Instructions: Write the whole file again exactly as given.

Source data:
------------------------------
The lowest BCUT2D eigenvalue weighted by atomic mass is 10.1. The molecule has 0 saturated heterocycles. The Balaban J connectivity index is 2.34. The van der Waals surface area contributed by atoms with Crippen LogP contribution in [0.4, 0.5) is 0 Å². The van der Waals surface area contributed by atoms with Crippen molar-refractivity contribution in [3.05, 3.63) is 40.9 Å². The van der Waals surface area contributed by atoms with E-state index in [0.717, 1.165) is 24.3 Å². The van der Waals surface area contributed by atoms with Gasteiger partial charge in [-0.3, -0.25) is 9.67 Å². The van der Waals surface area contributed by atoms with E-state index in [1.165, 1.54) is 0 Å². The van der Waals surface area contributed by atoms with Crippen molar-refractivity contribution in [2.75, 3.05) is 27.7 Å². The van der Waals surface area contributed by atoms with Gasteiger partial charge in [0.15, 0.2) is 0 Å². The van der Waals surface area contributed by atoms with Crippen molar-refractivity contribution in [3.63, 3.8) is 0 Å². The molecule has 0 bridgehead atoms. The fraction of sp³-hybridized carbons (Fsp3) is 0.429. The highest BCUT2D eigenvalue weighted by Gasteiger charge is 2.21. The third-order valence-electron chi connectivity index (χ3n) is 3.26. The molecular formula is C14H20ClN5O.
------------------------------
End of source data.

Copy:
The lowest BCUT2D eigenvalue weighted by atomic mass is 10.1. The molecule has 0 saturated heterocycles. The Balaban J connectivity index is 2.34. The van der Waals surface area contributed by atoms with Crippen LogP contribution in [0.4, 0.5) is 0 Å². The van der Waals surface area contributed by atoms with Crippen molar-refractivity contribution in [3.05, 3.63) is 40.9 Å². The van der Waals surface area contributed by atoms with E-state index in [0.717, 1.165) is 24.3 Å². The van der Waals surface area contributed by atoms with Gasteiger partial charge in [-0.3, -0.25) is 9.67 Å². The van der Waals surface area contributed by atoms with E-state index in [1.165, 1.54) is 0 Å². The van der Waals surface area contributed by atoms with Crippen molar-refractivity contribution in [2.75, 3.05) is 27.7 Å². The van der Waals surface area contributed by atoms with Gasteiger partial charge in [0.15, 0.2) is 0 Å². The van der Waals surface area contributed by atoms with Crippen molar-refractivity contribution in [3.63, 3.8) is 0 Å². The molecule has 0 bridgehead atoms. The fraction of sp³-hybridized carbons (Fsp3) is 0.429. The highest BCUT2D eigenvalue weighted by Gasteiger charge is 2.21. The third-order valence-electron chi connectivity index (χ3n) is 3.26. The molecular formula is C14H20ClN5O.